This machine, the electropsychometer, has been acting as a pilot since about the first of January 1952. Very early I wanted a pilot; I had to have some method of metering preclears which was not dependent at all upon opinion or judgment. And I went out and looked at the existing lie detector equipment and I could not find anything which would do a job of work. Now, Volney Mathison out on the Coast heard a talk out there one day, and I mentioned this fact. ... I had one of the fanciest electroencephalographs made and it didn’t do anything very much, police detectors didn’t do anything very much, and Mathison went to work and he floated a current within a current. This machine is relatively simple, but it's a current floating inside another current .. And I am, by the way, very much indebted to Mathison just on this basis of all of a sudden having a pilot.[21]

Mathison began working with Hubbard in 1951[22] and that year filed application for his first E-meter patent, U.S. Patent 2,684,670. After the partnership broke up in 1954, Mathison continued improving his E-meters with additional patents (U.S. Patent 2,736,313, U.S. Patent 2,810,383), marketing them through his own company and publications, retaining many of the concepts and terms from his time with Hubbard.[23]

In a separate line of development, EDA monitors were incorporated in polygraph machines by Leonarde Keeler. Rigorous testing of the polygraph has yielded mixed results (see Polygraph main page), and some critics classify polygraph operation as a pseudoscience.


Mark Super VII Quantum E-meter, the previous standard model

The E-meter was adopted for use in Dianetics and Scientology when Mathison collaborated with L. Ron Hubbard in 1951.[22] Some sources say the E-meter was "developed by Volney Mathison following Hubbard's designs",[24] or that Hubbard invented it.[25] Hubbard falsely claimed to be the inventor of the E-meter, a claim which is in keeping with the Scientology stance that Hubbard is the "source", or "the only originator of all Dianetics and Scientology material".[26]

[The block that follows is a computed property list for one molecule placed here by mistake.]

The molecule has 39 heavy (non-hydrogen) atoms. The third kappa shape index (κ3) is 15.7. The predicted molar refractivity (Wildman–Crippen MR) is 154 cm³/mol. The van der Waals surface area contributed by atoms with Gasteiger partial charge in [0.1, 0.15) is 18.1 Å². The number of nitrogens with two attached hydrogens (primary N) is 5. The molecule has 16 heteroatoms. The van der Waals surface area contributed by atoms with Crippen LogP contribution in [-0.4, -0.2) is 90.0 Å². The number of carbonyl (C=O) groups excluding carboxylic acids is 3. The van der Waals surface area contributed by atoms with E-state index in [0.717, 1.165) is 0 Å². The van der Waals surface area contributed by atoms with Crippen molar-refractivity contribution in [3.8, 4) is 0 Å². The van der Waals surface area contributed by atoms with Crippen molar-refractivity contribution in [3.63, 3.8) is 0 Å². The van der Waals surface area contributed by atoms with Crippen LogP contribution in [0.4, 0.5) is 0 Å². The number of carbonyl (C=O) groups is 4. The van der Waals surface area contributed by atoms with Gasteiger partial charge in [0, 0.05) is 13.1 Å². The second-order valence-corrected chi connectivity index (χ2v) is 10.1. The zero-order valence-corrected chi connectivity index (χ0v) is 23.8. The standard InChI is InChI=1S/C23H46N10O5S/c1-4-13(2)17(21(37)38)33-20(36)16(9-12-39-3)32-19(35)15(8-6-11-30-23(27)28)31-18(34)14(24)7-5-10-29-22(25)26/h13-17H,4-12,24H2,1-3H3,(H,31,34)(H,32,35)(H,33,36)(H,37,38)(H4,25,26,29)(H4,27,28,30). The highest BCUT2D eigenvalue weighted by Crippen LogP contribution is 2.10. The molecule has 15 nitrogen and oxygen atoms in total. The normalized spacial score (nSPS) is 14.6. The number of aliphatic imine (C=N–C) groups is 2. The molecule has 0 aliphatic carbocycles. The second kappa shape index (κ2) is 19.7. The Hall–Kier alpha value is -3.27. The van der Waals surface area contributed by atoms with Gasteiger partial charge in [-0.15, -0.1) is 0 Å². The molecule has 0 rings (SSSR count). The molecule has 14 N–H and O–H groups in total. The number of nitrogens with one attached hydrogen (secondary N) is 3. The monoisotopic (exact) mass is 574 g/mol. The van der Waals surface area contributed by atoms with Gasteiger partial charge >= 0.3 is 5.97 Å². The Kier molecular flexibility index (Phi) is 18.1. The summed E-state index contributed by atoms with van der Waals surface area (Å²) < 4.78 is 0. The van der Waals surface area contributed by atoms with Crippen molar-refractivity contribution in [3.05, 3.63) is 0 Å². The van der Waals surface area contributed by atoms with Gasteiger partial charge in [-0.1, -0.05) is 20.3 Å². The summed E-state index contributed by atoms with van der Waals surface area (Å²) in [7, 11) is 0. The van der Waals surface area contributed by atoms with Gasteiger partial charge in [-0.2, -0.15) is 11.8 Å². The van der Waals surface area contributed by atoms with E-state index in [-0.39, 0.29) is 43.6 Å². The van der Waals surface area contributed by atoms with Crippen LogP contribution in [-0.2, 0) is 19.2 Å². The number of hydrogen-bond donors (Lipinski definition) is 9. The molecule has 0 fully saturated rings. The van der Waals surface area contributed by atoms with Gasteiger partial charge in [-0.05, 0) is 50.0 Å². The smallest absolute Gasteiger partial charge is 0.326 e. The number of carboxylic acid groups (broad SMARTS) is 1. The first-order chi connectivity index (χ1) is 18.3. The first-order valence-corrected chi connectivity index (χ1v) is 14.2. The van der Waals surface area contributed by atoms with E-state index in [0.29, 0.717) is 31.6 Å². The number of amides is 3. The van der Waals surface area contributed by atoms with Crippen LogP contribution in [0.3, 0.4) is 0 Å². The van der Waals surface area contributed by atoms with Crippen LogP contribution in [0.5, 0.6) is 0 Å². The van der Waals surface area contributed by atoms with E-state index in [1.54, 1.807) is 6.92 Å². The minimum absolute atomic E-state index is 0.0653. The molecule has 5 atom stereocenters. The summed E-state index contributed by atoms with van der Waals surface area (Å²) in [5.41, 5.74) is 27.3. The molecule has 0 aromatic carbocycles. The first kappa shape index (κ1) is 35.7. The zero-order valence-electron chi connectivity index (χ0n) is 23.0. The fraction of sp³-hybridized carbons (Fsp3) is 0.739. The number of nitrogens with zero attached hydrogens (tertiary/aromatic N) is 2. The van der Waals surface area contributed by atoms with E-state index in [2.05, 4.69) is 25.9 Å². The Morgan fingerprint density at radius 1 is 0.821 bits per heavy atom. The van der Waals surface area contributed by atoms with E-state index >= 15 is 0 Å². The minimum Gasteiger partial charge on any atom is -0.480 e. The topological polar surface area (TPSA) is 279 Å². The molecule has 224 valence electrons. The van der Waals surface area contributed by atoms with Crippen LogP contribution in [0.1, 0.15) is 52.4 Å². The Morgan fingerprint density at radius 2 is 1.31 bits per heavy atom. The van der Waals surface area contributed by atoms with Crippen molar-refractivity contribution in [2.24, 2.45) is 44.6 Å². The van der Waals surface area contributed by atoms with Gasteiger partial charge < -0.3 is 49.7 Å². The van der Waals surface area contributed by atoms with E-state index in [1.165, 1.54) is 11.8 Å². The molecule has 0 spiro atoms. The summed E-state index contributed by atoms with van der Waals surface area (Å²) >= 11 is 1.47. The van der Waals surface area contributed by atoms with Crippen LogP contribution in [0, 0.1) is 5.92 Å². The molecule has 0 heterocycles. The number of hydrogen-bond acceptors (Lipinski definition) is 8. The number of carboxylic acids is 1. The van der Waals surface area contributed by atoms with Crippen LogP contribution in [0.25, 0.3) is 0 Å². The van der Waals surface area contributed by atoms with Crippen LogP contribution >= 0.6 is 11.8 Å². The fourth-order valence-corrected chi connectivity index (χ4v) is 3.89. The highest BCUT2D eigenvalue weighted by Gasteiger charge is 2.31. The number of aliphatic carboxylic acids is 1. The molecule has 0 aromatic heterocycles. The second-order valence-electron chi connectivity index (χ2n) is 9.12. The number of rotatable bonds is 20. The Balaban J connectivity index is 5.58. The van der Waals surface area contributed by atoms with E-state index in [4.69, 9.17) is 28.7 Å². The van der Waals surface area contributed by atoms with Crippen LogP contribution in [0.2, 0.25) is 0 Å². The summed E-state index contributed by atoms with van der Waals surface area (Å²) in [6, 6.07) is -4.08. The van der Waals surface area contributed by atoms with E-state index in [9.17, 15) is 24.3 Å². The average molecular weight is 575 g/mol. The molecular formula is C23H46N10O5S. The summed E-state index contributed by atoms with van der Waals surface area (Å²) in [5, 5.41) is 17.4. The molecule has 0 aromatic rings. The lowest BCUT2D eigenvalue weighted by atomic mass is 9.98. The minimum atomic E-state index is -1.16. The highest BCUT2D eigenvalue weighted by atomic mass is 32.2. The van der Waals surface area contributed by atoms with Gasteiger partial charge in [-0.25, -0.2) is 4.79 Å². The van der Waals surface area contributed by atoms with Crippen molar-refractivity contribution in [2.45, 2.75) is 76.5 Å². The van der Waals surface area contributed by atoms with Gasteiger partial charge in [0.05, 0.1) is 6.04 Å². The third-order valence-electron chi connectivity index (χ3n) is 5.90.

The E-meter was not part of the early days of Dianetics and Scientology. Auditing was composed of conversation and not led by a mechanical device. Hubbard introduced an E-meter prototype during the 1952 Philadelphia Doctorate Course but did not introduce his transistorized version after several years later. The E-meter became "the principal material artifact" of Dianetics and Scientology from the 1960s onward.[27]

In the book, L. Ron Hubbard, Messiah or Madman?, Bent Corydon wrote:

In late 1954 the use of the E-meter was discontinued by Hubbard. Wrote Hubbard: "Yesterday, we used an instrument called an E-Meter to register whether or not the process was still getting results so that the auditor would know how long to continue it. While the E-Meter is an interesting investigation instrument and has played its part in research, it is not today used by the auditor ... As we long ago suspected, the intervention of a mechanical gadget between the auditor and the preclear had a tendency to depersonalize the session ..."[28]